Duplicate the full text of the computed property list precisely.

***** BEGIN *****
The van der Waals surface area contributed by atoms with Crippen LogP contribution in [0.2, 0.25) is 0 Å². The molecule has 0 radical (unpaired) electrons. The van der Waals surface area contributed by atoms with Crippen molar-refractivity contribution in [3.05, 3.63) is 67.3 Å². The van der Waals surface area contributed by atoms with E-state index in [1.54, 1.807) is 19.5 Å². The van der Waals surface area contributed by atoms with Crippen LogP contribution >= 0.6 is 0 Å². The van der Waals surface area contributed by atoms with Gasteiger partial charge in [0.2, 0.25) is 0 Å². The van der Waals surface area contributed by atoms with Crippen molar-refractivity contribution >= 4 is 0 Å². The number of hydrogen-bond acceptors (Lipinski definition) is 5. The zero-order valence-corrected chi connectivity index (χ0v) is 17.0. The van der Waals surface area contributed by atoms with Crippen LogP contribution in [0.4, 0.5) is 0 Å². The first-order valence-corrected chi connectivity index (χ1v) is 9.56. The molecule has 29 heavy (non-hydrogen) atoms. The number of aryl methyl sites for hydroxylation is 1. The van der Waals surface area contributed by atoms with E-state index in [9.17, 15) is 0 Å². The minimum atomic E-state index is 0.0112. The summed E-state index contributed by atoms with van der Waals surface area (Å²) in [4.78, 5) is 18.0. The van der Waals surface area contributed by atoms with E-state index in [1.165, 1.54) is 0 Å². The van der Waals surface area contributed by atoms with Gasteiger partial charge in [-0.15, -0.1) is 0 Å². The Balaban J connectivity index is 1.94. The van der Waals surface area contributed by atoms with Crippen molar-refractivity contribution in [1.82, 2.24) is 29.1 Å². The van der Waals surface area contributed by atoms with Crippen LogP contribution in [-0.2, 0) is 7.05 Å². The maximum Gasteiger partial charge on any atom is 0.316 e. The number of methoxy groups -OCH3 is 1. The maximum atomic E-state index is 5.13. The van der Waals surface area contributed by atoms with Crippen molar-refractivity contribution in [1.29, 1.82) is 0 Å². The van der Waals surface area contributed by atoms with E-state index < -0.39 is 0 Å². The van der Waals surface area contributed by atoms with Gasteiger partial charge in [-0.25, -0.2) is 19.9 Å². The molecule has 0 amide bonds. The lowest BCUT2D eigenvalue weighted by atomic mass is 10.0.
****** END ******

The van der Waals surface area contributed by atoms with Crippen LogP contribution in [0.2, 0.25) is 0 Å². The molecule has 0 radical (unpaired) electrons. The van der Waals surface area contributed by atoms with Crippen molar-refractivity contribution in [3.05, 3.63) is 67.3 Å². The van der Waals surface area contributed by atoms with E-state index in [1.54, 1.807) is 19.5 Å². The van der Waals surface area contributed by atoms with Crippen LogP contribution >= 0.6 is 0 Å². The van der Waals surface area contributed by atoms with Gasteiger partial charge in [0.2, 0.25) is 0 Å². The van der Waals surface area contributed by atoms with Crippen molar-refractivity contribution >= 4 is 0 Å². The number of hydrogen-bond acceptors (Lipinski definition) is 5. The zero-order valence-corrected chi connectivity index (χ0v) is 17.0. The van der Waals surface area contributed by atoms with Crippen LogP contribution in [0.4, 0.5) is 0 Å². The first-order valence-corrected chi connectivity index (χ1v) is 9.56. The molecule has 29 heavy (non-hydrogen) atoms. The number of aryl methyl sites for hydroxylation is 1. The van der Waals surface area contributed by atoms with E-state index in [9.17, 15) is 0 Å². The minimum atomic E-state index is 0.0112. The summed E-state index contributed by atoms with van der Waals surface area (Å²) in [4.78, 5) is 18.0. The van der Waals surface area contributed by atoms with E-state index in [1.165, 1.54) is 0 Å². The van der Waals surface area contributed by atoms with Gasteiger partial charge in [-0.15, -0.1) is 0 Å². The Balaban J connectivity index is 1.94. The van der Waals surface area contributed by atoms with Crippen molar-refractivity contribution in [1.82, 2.24) is 29.1 Å². The van der Waals surface area contributed by atoms with Crippen LogP contribution in [-0.2, 0) is 7.05 Å². The maximum Gasteiger partial charge on any atom is 0.316 e. The number of methoxy groups -OCH3 is 1. The maximum atomic E-state index is 5.13. The van der Waals surface area contributed by atoms with Crippen molar-refractivity contribution in [1.29, 1.82) is 0 Å². The van der Waals surface area contributed by atoms with E-state index < -0.39 is 0 Å². The van der Waals surface area contributed by atoms with Gasteiger partial charge in [-0.25, -0.2) is 19.9 Å². The molecule has 0 amide bonds. The lowest BCUT2D eigenvalue weighted by atomic mass is 10.0.